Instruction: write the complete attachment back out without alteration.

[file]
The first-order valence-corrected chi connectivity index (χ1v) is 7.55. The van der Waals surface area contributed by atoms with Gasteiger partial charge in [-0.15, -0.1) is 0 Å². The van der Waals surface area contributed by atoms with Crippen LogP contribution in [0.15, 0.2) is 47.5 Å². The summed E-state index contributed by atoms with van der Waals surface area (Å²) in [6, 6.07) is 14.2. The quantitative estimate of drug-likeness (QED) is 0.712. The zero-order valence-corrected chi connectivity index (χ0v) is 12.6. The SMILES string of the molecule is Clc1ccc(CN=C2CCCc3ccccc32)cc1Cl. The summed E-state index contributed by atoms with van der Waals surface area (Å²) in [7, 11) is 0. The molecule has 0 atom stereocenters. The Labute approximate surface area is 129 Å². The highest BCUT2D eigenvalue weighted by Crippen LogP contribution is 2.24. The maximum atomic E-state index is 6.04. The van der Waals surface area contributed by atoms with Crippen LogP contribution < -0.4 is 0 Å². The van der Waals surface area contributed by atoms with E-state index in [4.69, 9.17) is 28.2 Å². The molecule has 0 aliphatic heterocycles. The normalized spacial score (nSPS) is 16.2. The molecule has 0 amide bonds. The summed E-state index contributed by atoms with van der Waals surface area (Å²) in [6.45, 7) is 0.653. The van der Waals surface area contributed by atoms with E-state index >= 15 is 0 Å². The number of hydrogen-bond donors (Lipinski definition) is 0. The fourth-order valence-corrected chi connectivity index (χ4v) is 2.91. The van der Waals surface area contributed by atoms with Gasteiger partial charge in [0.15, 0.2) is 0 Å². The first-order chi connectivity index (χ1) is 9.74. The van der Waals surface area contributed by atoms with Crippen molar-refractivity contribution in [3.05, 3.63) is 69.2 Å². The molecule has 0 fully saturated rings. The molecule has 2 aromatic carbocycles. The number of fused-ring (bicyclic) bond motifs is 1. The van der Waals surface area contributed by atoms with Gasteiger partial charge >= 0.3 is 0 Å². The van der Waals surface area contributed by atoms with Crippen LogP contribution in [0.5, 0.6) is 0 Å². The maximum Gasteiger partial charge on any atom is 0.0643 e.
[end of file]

The first-order valence-corrected chi connectivity index (χ1v) is 7.55. The van der Waals surface area contributed by atoms with Gasteiger partial charge in [-0.15, -0.1) is 0 Å². The van der Waals surface area contributed by atoms with Crippen LogP contribution in [0.15, 0.2) is 47.5 Å². The summed E-state index contributed by atoms with van der Waals surface area (Å²) in [6, 6.07) is 14.2. The quantitative estimate of drug-likeness (QED) is 0.712. The zero-order valence-corrected chi connectivity index (χ0v) is 12.6. The SMILES string of the molecule is Clc1ccc(CN=C2CCCc3ccccc32)cc1Cl. The summed E-state index contributed by atoms with van der Waals surface area (Å²) in [7, 11) is 0. The molecule has 0 atom stereocenters. The Labute approximate surface area is 129 Å². The highest BCUT2D eigenvalue weighted by Crippen LogP contribution is 2.24. The maximum atomic E-state index is 6.04. The van der Waals surface area contributed by atoms with Crippen LogP contribution < -0.4 is 0 Å². The van der Waals surface area contributed by atoms with E-state index in [4.69, 9.17) is 28.2 Å². The molecule has 0 aliphatic heterocycles. The normalized spacial score (nSPS) is 16.2. The molecule has 0 amide bonds. The summed E-state index contributed by atoms with van der Waals surface area (Å²) in [6.45, 7) is 0.653. The van der Waals surface area contributed by atoms with E-state index >= 15 is 0 Å². The number of hydrogen-bond donors (Lipinski definition) is 0. The fourth-order valence-corrected chi connectivity index (χ4v) is 2.91. The van der Waals surface area contributed by atoms with Gasteiger partial charge in [0.15, 0.2) is 0 Å². The first-order chi connectivity index (χ1) is 9.74. The van der Waals surface area contributed by atoms with Crippen molar-refractivity contribution in [3.05, 3.63) is 69.2 Å². The molecule has 0 fully saturated rings. The molecule has 2 aromatic carbocycles. The number of fused-ring (bicyclic) bond motifs is 1. The van der Waals surface area contributed by atoms with Gasteiger partial charge >= 0.3 is 0 Å². The van der Waals surface area contributed by atoms with Crippen LogP contribution in [0.5, 0.6) is 0 Å². The maximum Gasteiger partial charge on any atom is 0.0643 e.